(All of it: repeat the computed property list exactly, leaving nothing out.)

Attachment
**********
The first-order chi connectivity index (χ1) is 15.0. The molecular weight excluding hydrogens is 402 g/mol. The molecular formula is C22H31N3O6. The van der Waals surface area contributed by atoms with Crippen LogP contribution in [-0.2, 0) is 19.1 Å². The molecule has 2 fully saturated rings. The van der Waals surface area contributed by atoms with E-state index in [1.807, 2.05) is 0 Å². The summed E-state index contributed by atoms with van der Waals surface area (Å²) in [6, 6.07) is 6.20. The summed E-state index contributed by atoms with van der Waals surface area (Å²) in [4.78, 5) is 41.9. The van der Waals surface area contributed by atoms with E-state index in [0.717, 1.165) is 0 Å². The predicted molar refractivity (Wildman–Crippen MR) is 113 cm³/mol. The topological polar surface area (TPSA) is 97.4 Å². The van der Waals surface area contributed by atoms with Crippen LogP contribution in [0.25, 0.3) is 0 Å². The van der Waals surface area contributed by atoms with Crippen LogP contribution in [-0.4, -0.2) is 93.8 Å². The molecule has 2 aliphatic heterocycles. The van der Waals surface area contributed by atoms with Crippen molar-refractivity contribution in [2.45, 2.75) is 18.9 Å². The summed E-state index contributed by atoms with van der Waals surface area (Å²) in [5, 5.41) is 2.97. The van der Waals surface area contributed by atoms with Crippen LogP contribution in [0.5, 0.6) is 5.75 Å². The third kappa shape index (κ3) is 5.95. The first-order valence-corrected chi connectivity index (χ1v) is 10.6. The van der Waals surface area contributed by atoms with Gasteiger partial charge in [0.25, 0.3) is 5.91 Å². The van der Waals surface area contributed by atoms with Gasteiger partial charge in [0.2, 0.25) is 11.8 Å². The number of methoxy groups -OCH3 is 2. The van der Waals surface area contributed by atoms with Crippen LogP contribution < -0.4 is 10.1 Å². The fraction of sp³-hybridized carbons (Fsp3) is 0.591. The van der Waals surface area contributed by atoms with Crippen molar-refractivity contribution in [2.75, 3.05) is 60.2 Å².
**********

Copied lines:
The first-order chi connectivity index (χ1) is 15.0. The molecular weight excluding hydrogens is 402 g/mol. The molecular formula is C22H31N3O6. The van der Waals surface area contributed by atoms with Crippen LogP contribution in [-0.2, 0) is 19.1 Å². The molecule has 2 fully saturated rings. The van der Waals surface area contributed by atoms with E-state index in [1.807, 2.05) is 0 Å². The summed E-state index contributed by atoms with van der Waals surface area (Å²) in [6, 6.07) is 6.20. The summed E-state index contributed by atoms with van der Waals surface area (Å²) in [4.78, 5) is 41.9. The van der Waals surface area contributed by atoms with E-state index in [0.717, 1.165) is 0 Å². The predicted molar refractivity (Wildman–Crippen MR) is 113 cm³/mol. The topological polar surface area (TPSA) is 97.4 Å². The van der Waals surface area contributed by atoms with Crippen LogP contribution in [0.25, 0.3) is 0 Å². The van der Waals surface area contributed by atoms with Crippen LogP contribution in [-0.4, -0.2) is 93.8 Å². The molecule has 2 aliphatic heterocycles. The van der Waals surface area contributed by atoms with Crippen molar-refractivity contribution in [2.45, 2.75) is 18.9 Å². The summed E-state index contributed by atoms with van der Waals surface area (Å²) in [5, 5.41) is 2.97. The van der Waals surface area contributed by atoms with Crippen LogP contribution in [0.5, 0.6) is 5.75 Å². The third kappa shape index (κ3) is 5.95. The first-order valence-corrected chi connectivity index (χ1v) is 10.6. The van der Waals surface area contributed by atoms with Gasteiger partial charge in [0.25, 0.3) is 5.91 Å². The van der Waals surface area contributed by atoms with Gasteiger partial charge in [0.2, 0.25) is 11.8 Å². The number of methoxy groups -OCH3 is 2. The van der Waals surface area contributed by atoms with Crippen LogP contribution < -0.4 is 10.1 Å². The fraction of sp³-hybridized carbons (Fsp3) is 0.591. The van der Waals surface area contributed by atoms with Crippen molar-refractivity contribution in [2.75, 3.05) is 60.2 Å².